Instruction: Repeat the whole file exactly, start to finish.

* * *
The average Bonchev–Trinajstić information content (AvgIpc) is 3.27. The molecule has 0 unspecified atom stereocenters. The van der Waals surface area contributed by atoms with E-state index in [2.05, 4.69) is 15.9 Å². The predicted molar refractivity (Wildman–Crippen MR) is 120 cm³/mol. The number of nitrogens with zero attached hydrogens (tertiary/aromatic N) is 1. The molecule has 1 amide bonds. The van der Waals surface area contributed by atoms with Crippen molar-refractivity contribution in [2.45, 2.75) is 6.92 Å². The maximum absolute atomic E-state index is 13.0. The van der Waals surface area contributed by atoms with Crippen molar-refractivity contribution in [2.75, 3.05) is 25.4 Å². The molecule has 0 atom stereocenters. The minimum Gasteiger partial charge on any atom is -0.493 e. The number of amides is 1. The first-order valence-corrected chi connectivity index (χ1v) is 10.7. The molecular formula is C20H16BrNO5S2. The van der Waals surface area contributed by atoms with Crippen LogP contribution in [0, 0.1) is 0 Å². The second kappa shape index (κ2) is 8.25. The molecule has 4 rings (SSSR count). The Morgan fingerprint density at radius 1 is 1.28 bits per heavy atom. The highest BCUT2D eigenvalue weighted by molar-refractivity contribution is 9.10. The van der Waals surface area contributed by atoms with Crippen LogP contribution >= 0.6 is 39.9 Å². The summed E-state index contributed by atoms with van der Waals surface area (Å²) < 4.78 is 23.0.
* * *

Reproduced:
The average Bonchev–Trinajstić information content (AvgIpc) is 3.27. The molecule has 0 unspecified atom stereocenters. The van der Waals surface area contributed by atoms with E-state index in [2.05, 4.69) is 15.9 Å². The predicted molar refractivity (Wildman–Crippen MR) is 120 cm³/mol. The number of nitrogens with zero attached hydrogens (tertiary/aromatic N) is 1. The molecule has 1 amide bonds. The van der Waals surface area contributed by atoms with Crippen molar-refractivity contribution in [2.45, 2.75) is 6.92 Å². The maximum absolute atomic E-state index is 13.0. The van der Waals surface area contributed by atoms with Crippen molar-refractivity contribution in [2.75, 3.05) is 25.4 Å². The molecule has 0 atom stereocenters. The minimum Gasteiger partial charge on any atom is -0.493 e. The number of amides is 1. The first-order valence-corrected chi connectivity index (χ1v) is 10.7. The molecular formula is C20H16BrNO5S2. The van der Waals surface area contributed by atoms with Crippen LogP contribution in [0, 0.1) is 0 Å². The second kappa shape index (κ2) is 8.25. The molecule has 4 rings (SSSR count). The Morgan fingerprint density at radius 1 is 1.28 bits per heavy atom. The highest BCUT2D eigenvalue weighted by molar-refractivity contribution is 9.10. The van der Waals surface area contributed by atoms with Crippen LogP contribution >= 0.6 is 39.9 Å². The summed E-state index contributed by atoms with van der Waals surface area (Å²) < 4.78 is 23.0.